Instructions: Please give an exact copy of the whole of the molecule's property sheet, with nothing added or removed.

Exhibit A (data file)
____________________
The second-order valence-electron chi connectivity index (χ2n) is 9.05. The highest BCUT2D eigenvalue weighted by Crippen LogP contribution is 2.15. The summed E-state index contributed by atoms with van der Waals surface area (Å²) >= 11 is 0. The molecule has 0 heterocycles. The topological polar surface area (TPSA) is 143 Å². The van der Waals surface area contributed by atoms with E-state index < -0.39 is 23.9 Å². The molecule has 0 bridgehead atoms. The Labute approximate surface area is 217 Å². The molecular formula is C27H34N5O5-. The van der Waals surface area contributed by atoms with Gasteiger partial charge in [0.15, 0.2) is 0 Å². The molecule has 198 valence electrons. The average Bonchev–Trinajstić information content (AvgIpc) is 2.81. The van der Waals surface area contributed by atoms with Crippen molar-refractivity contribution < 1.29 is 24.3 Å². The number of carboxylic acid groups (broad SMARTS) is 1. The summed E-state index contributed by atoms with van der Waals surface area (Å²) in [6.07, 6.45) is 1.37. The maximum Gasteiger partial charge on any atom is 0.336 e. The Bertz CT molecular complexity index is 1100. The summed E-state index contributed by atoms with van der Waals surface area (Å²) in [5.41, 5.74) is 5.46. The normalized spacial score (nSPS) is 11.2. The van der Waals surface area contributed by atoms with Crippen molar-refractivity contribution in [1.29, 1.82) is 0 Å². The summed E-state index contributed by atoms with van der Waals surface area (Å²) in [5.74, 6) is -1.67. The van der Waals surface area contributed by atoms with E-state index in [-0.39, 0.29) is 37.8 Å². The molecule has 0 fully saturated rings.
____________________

The second-order valence-electron chi connectivity index (χ2n) is 9.05. The highest BCUT2D eigenvalue weighted by Crippen LogP contribution is 2.15. The summed E-state index contributed by atoms with van der Waals surface area (Å²) >= 11 is 0. The molecule has 0 heterocycles. The topological polar surface area (TPSA) is 143 Å². The van der Waals surface area contributed by atoms with E-state index < -0.39 is 23.9 Å². The molecule has 0 bridgehead atoms. The Labute approximate surface area is 217 Å². The molecular formula is C27H34N5O5-. The van der Waals surface area contributed by atoms with Gasteiger partial charge in [0.15, 0.2) is 0 Å². The molecule has 198 valence electrons. The average Bonchev–Trinajstić information content (AvgIpc) is 2.81. The van der Waals surface area contributed by atoms with Crippen molar-refractivity contribution < 1.29 is 24.3 Å². The number of carboxylic acid groups (broad SMARTS) is 1. The summed E-state index contributed by atoms with van der Waals surface area (Å²) in [6.07, 6.45) is 1.37. The maximum Gasteiger partial charge on any atom is 0.336 e. The Bertz CT molecular complexity index is 1100. The summed E-state index contributed by atoms with van der Waals surface area (Å²) in [5.41, 5.74) is 5.46. The normalized spacial score (nSPS) is 11.2. The van der Waals surface area contributed by atoms with Crippen molar-refractivity contribution in [1.29, 1.82) is 0 Å². The summed E-state index contributed by atoms with van der Waals surface area (Å²) in [5.74, 6) is -1.67. The van der Waals surface area contributed by atoms with E-state index in [-0.39, 0.29) is 37.8 Å². The molecule has 0 fully saturated rings.